7. Work with the photographer and things will be great. Don't let them push you around. Check shooting restrictions with the location coordinator. If there are no restrictions in shooting in the aisle, don't let the photographer tell you not to go there. Try not to get in their way, but don't let them restrict you. A good photographer will be shooting past you or standing right next to you. Let them peek over your shoulder and get a couple of shots during the ceremony if you are in a tight location. Don't flinch and jerk the camera if they tap you on the shoulder.
8. Always learn the ins and outs of your camera to get the best image.

Practice, practice, practice!
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Old March 14th, 2006, 03:47 AM   #4
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unmanned cameras are not useless unless u put them somewhere useless...

i find a god option is to have one fixed onto the lectern where teh readings and sermons will take place, then shoot your manned camera from the aisle'
from here, you have the best possible shot for the "static" boring bits, all the while, youre given the option to shoot family and friends, the couple which can then be used in varous locations of the edit.

Unmanned cameras are NOT useless...

hell, ive even planted a camera here in sydneys St Marys cathedral whereby the ceremony and vows take place about 30 metres from where we are "alowed" to stand, then had a second camera on teh lectern for the readings (up the front) then shot handheld from almost centre aisle.

It works if used effectively....

I also agree with the cmments made about audio, as well as manual focussing during static shots. U shoudl be able to find focus and lock it for shots like this.
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Old March 14th, 2006, 04:29 AM   #5
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well said peter....i have a partner so we always have 2 manned cams....plus 2 unmanned......and we use the 2 unmanned angle frequently in the edit.....and they look really nice.....the point of the angle may be useless may apply if you dont place the unamnned cam in a desireable location....



Quote:
Originally Posted by Peter Jefferson
unmanned cameras are not useless unless u put them somewhere useless...

i find a god option is to have one fixed onto the lectern where teh readings and sermons will take place, then shoot your manned camera from the aisle'
from here, you have the best possible shot for the "static" boring bits, all the while, youre given the option to shoot family and friends, the couple which can then be used in varous locations of the edit.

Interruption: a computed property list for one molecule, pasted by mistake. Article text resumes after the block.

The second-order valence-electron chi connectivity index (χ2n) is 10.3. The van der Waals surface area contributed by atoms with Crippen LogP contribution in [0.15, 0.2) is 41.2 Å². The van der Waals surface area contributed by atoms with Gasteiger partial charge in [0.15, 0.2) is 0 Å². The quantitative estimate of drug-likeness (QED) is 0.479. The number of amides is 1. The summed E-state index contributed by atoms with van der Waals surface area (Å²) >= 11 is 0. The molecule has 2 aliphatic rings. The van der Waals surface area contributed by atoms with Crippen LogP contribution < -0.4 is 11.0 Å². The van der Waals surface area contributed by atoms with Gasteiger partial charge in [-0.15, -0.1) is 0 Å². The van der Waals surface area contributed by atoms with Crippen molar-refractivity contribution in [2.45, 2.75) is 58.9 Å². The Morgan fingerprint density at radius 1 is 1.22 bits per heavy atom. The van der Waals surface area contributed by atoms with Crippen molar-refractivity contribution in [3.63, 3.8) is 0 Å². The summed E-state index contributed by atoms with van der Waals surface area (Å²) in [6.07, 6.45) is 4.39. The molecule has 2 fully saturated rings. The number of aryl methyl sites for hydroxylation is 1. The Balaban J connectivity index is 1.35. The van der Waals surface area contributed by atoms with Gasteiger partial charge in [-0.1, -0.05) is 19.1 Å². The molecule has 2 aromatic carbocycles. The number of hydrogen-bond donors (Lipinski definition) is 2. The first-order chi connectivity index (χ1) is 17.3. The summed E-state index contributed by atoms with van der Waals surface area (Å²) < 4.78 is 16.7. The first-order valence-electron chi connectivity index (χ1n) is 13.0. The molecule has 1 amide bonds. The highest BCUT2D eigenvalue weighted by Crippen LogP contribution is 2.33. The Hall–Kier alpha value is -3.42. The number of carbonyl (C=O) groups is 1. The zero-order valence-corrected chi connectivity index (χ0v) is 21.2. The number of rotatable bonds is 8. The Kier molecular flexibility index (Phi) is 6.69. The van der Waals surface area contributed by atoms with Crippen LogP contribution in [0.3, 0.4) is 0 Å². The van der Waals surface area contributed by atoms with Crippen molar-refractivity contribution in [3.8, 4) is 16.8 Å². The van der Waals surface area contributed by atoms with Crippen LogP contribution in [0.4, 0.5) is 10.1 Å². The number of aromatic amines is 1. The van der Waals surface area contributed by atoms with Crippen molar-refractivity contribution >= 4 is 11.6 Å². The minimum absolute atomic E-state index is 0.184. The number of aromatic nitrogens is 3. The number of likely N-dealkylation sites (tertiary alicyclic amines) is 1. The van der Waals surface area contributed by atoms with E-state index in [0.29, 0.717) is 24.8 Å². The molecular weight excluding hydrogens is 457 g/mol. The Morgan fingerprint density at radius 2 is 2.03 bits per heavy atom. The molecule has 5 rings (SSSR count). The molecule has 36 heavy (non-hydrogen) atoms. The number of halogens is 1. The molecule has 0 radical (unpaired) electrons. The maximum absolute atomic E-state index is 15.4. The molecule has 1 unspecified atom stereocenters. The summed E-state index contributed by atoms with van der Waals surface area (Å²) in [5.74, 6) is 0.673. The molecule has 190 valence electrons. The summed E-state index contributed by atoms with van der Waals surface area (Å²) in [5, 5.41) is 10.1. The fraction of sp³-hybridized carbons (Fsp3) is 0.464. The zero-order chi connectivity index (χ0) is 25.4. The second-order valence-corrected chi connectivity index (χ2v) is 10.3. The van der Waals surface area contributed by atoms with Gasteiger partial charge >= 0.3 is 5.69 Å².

Unmanned cameras are NOT useless...

hell, ive even planted a camera here in sydneys St Marys cathedral whereby the ceremony and vows take place about 30 metres from where we are "alowed" to stand, then had a second camera on teh lectern for the readings (up the front) then shot handheld from almost centre aisle.

It works if used effectively....

I also agree with the cmments made about audio, as well as manual focussing during static shots. U shoudl be able to find focus and lock it for shots like this.
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Old March 14th, 2006, 08:44 AM   #6
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I say "almost useless" because it will provide a cutaway if you need it. It's just that if you cut to it very many times, it looks very unmanned to me. I think it can be used tastefully, but if you can get it manned, by all means do it. I don't plan on having mine manned always, but I will get my wife to do as often as possible even if I don't charge for two operators. BTW, would that be an womanned camera?

Oh, I didn't actually use autofocus for recording, it was just a tip for those that might not have learned that yet.
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Old March 14th, 2006, 06:03 PM   #7
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I like the idea to put the unmanned on the podium/lecturn or in a location a videographer can't go. Still, I would do this with a third camera and have the second partially manned by a friend/wife.
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Old March 14th, 2006, 07:09 PM   #8
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Quote:
Originally Posted by Chris Barrow
7. MOST IMPORTANT: Be nice to and follow the photographer! At least while you are trying to get shots of the bride getting ready, etc. He was very helpful in knowing when and where everything would happen. Priceless for a new person.

I agree completely. I had my first wedding about a month ago and the photographer knew exactly what was going on and what was gonna happen when. It made my job a WHOLE lot easier.
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Old March 14th, 2006, 08:26 PM   #9
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My opinion is that an unmanned camera can be invaluable . . .

I use 3 cameras to shoot ceremonies, and originally, I also had 3 operators. Aside from the cost-issue of paying 2 additional operators, it is really difficult to find 2 people that can do a good job for a nomial fee. The comment about getting better footage from an unmanned couldn't be more true.

I generally set up the unmanned camera somewhere in the back, set for a nice wide shot of the festivities. The beautiful thing about it is that it always has a shot (except during the entry of the bride when everyone stands). So, my assistant and I can try out creative shots independently and I know I always have a safety shot to go to. Granted, I don't use most of the footage from the unmanned, but it has certainly saved my butt a few times when the other two cameras got blocked temporarily or whatnot.
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Old March 14th, 2006, 10:09 PM   #10